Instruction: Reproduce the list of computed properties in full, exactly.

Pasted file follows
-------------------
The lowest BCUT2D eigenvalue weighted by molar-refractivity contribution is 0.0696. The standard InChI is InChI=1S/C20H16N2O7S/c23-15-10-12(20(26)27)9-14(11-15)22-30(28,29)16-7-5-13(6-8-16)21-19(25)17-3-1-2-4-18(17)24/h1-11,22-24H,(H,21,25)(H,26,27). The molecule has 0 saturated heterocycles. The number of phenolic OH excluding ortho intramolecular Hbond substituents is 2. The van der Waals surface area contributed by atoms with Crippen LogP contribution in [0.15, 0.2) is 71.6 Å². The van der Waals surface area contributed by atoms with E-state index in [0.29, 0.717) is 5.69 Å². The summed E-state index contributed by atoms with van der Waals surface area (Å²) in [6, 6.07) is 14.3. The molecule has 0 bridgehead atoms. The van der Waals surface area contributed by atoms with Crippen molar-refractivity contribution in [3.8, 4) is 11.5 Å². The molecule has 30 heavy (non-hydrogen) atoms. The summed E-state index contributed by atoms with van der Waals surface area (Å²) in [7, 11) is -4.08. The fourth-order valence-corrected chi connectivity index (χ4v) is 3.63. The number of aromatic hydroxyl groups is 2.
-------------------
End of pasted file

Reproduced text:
The lowest BCUT2D eigenvalue weighted by molar-refractivity contribution is 0.0696. The standard InChI is InChI=1S/C20H16N2O7S/c23-15-10-12(20(26)27)9-14(11-15)22-30(28,29)16-7-5-13(6-8-16)21-19(25)17-3-1-2-4-18(17)24/h1-11,22-24H,(H,21,25)(H,26,27). The molecule has 0 saturated heterocycles. The number of phenolic OH excluding ortho intramolecular Hbond substituents is 2. The van der Waals surface area contributed by atoms with Crippen LogP contribution in [0.15, 0.2) is 71.6 Å². The van der Waals surface area contributed by atoms with E-state index in [0.29, 0.717) is 5.69 Å². The summed E-state index contributed by atoms with van der Waals surface area (Å²) in [6, 6.07) is 14.3. The molecule has 0 bridgehead atoms. The van der Waals surface area contributed by atoms with Crippen molar-refractivity contribution in [3.8, 4) is 11.5 Å². The molecule has 30 heavy (non-hydrogen) atoms. The summed E-state index contributed by atoms with van der Waals surface area (Å²) in [7, 11) is -4.08. The fourth-order valence-corrected chi connectivity index (χ4v) is 3.63. The number of aromatic hydroxyl groups is 2.